Emily Bront’s 1847 novel Wuthering Heights was originally published under the pseudonym Ellis Bell. It is about two landed gentry families, the Earnshaws and the Lintons, who live on the West Yorkshire moors, and their troubled interactions with Earnshaw’s adopted son, Heathcliff. Romanticism and Gothic fiction impacted the novel.
Wuthering Heights is today widely regarded as a classic of English literature, yet its reception at the time was polarized. It generated controversy due to its depictions of mental and physical violence, as well as its critiques of Victorian morality, religious and society norms.
Wuthering Heights and Anne Bront’s Agnes Grey were approved by publisher Thomas Newby prior to the success of their sister Charlotte’s novel Jane Eyre, but were not published until after the success of Jane Eyre. After Emily’s death in 1850, Charlotte edited a second edition of Wuthering Heights. It has spawned a slew of adaptations in a variety of media, including a hit song.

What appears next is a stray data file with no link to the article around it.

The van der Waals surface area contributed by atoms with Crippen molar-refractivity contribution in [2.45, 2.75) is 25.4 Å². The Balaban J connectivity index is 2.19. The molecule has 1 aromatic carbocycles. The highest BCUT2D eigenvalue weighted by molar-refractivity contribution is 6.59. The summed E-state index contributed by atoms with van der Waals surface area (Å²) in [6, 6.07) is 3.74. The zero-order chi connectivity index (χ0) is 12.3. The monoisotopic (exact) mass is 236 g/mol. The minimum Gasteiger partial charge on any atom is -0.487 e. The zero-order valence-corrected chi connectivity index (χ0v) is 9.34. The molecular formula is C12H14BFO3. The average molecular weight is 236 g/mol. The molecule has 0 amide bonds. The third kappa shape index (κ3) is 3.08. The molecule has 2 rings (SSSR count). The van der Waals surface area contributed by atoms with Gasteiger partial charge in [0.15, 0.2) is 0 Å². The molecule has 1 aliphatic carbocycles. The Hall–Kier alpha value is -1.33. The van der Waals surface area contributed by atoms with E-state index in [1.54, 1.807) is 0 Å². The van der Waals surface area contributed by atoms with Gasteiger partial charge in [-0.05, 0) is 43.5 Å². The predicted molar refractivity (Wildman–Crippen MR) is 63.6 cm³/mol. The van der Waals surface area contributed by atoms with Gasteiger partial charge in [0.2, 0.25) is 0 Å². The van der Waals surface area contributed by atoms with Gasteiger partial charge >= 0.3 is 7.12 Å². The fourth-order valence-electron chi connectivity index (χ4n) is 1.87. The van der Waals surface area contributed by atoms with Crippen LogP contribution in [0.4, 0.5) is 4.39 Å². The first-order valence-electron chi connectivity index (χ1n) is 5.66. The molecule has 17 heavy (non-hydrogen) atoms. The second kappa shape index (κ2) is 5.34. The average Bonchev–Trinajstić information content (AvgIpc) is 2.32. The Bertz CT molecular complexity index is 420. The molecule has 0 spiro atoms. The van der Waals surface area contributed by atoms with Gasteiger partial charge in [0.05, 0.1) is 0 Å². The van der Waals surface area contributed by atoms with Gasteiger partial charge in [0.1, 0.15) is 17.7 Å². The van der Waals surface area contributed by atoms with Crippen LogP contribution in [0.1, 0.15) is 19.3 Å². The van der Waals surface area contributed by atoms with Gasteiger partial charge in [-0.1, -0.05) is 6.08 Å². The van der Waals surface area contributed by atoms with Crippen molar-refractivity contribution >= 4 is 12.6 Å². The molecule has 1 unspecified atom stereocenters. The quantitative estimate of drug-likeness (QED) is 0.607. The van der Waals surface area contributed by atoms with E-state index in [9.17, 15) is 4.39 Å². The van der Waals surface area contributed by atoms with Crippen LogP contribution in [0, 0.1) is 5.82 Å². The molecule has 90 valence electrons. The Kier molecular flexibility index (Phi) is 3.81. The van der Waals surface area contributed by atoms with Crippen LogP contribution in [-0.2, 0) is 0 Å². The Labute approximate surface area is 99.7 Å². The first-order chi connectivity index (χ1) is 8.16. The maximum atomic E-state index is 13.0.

Author Emily Brontë
Emily Jane Bront was an English novelist and poet best known for her sole work, Wuthering Heights, which is today regarded as a classic of English literature. She also collaborated with her sisters Charlotte and Anne on a collection of poetry titled Works by Currer, Ellis, and Acton Bell, with her own poems being hailed as artistic talent. Emily was the second youngest of the four surviving Bront siblings, following her younger sister Anne and her older brother Branwell. She wrote under the pseudonym Ellis Bell.
Wuthering Heights Features
- One of the most read novels of all the time.
- Almost all the critics consider it a very interesting and a must read book.